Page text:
What causes oceanic tides to crest and fall? According to conservative opinion host Bill O'Reilly, it's a mystery.


It's not actually a mystery, but to the Republican Fox News Channel's favorite grouch, tidal movements are apparently proof positive that an invisible man is pulling the strings of reality.

He made the revealing statement during a recent segment of The O'Reilly Factor while challenging Dave Silverman, president of a group called "American Atheists." That same organization was responsible for a billboard in Huntsville, Alabama that calls out to atheists who may still be attending religious ceremonies.

"You KNOW they're all SCAMS," the sign reads, promoting a regional meeting of non-believers. "American Atheists: Telling the Truth since 1963."

O'Reilly, who claims to be a Christian and a "culture warrior" on a crusade against ideas and trends that displease him, took notice of the group's outreach and invited Silverman on the show.

Their discussion was nothing short of heated.

"I'll tell you why [religion is] not a scam," he said. "In my opinion -- alright? Tide goes in, tide goes out. Never a miscommunication. You can't explain that. You can't explain why the tide goes in."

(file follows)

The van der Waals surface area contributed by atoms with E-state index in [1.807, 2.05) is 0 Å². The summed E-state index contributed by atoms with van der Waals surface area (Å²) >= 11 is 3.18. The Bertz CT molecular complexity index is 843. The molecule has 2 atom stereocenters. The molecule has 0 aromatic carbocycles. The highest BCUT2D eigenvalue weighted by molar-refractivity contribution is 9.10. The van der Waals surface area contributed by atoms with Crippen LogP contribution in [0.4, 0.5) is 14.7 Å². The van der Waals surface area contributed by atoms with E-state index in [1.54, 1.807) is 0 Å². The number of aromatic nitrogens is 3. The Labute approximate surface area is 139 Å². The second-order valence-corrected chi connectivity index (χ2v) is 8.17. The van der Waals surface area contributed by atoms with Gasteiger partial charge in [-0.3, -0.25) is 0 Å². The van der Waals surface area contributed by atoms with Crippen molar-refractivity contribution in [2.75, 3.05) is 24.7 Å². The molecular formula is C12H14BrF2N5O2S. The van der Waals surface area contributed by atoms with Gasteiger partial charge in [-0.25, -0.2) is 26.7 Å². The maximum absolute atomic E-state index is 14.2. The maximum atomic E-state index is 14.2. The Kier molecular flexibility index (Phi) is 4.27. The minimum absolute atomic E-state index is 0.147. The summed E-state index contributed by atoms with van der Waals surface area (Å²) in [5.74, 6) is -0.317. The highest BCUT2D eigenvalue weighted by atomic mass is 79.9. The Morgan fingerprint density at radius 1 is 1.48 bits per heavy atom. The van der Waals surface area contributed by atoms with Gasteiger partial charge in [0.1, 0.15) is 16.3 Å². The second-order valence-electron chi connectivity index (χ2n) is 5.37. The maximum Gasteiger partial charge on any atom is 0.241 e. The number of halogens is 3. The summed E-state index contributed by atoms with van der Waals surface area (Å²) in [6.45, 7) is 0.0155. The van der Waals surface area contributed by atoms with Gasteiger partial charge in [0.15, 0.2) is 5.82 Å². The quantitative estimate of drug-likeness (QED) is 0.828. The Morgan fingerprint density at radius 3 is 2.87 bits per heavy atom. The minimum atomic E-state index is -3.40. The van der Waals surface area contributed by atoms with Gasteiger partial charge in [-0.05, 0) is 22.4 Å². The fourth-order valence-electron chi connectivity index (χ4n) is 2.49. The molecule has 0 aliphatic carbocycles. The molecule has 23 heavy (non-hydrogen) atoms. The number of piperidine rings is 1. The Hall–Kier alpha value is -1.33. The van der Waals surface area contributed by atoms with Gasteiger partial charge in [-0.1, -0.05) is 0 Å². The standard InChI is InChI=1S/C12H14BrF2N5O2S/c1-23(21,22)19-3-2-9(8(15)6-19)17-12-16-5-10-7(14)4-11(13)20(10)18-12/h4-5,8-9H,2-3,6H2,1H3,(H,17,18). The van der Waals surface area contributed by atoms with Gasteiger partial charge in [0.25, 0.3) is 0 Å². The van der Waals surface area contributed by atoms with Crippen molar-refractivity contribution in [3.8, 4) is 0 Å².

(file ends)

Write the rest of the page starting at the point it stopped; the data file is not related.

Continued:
Silverman looked befuddled. "Tide goes in, tide goes ... out?" he asked.

"See, the water, the tide-- it comes in and it goes out, Mr. Silverman," O'Reilly repeated. "It always goes in, then it goes out."

"Maybe it's Thor up on Mount Olympus who's making the tides go in and out," Silverman retorted.

"No-no-no!" the host objected. "You can't explain that. You can't explain it."

"A myth and religion are the same thing," Silverman said. "It doesn't matter that I can't explain it. It doesn't mean that an invisible magic man in the sky is doing it."

Of course, he can explain tidal movements, as can many 5th-8th grade students in US public schools.

In short, oceanic tides are caused by the moon's rotation around the earth, with inertia and gravity causing a sea swell as it passes. Scientists have measured the phenomenon in great detail, documenting two distinct tidal bulges that circle the earth as the moon sweeps around it.

But don't try telling that to O'Reilly.

A recent study by the University of Maryland found that extended exposure to the Republican Fox News Channel often resulted in voters believing patently false claims on key social and political issues.

This video is from the Republican Fox News Channel, broadcast Jan. 4, 2010.

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